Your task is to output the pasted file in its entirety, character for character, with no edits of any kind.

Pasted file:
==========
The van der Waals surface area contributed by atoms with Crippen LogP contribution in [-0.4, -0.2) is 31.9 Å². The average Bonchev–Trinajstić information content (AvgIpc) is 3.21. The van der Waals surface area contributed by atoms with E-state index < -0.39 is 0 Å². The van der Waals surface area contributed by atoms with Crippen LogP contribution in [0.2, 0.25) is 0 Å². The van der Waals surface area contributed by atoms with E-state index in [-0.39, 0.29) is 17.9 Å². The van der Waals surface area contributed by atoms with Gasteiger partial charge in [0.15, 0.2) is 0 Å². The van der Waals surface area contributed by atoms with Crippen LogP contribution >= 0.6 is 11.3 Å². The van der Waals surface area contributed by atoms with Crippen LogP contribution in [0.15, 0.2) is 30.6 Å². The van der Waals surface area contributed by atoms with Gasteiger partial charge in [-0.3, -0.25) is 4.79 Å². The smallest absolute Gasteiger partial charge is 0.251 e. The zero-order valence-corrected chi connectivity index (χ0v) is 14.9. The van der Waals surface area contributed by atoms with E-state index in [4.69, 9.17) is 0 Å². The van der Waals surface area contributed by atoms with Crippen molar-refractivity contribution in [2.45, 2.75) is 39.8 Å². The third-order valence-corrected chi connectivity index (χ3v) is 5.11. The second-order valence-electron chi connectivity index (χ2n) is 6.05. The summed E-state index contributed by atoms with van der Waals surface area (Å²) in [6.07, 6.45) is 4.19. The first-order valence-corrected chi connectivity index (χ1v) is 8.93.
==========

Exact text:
The van der Waals surface area contributed by atoms with Crippen LogP contribution in [-0.4, -0.2) is 31.9 Å². The average Bonchev–Trinajstić information content (AvgIpc) is 3.21. The van der Waals surface area contributed by atoms with E-state index < -0.39 is 0 Å². The van der Waals surface area contributed by atoms with Crippen LogP contribution in [0.2, 0.25) is 0 Å². The van der Waals surface area contributed by atoms with E-state index in [-0.39, 0.29) is 17.9 Å². The van der Waals surface area contributed by atoms with Gasteiger partial charge in [0.15, 0.2) is 0 Å². The van der Waals surface area contributed by atoms with Crippen LogP contribution >= 0.6 is 11.3 Å². The van der Waals surface area contributed by atoms with Crippen LogP contribution in [0.15, 0.2) is 30.6 Å². The van der Waals surface area contributed by atoms with Gasteiger partial charge in [-0.3, -0.25) is 4.79 Å². The smallest absolute Gasteiger partial charge is 0.251 e. The zero-order valence-corrected chi connectivity index (χ0v) is 14.9. The van der Waals surface area contributed by atoms with E-state index in [4.69, 9.17) is 0 Å². The van der Waals surface area contributed by atoms with Crippen molar-refractivity contribution in [2.45, 2.75) is 39.8 Å². The third-order valence-corrected chi connectivity index (χ3v) is 5.11. The second-order valence-electron chi connectivity index (χ2n) is 6.05. The summed E-state index contributed by atoms with van der Waals surface area (Å²) in [6.07, 6.45) is 4.19. The first-order valence-corrected chi connectivity index (χ1v) is 8.93.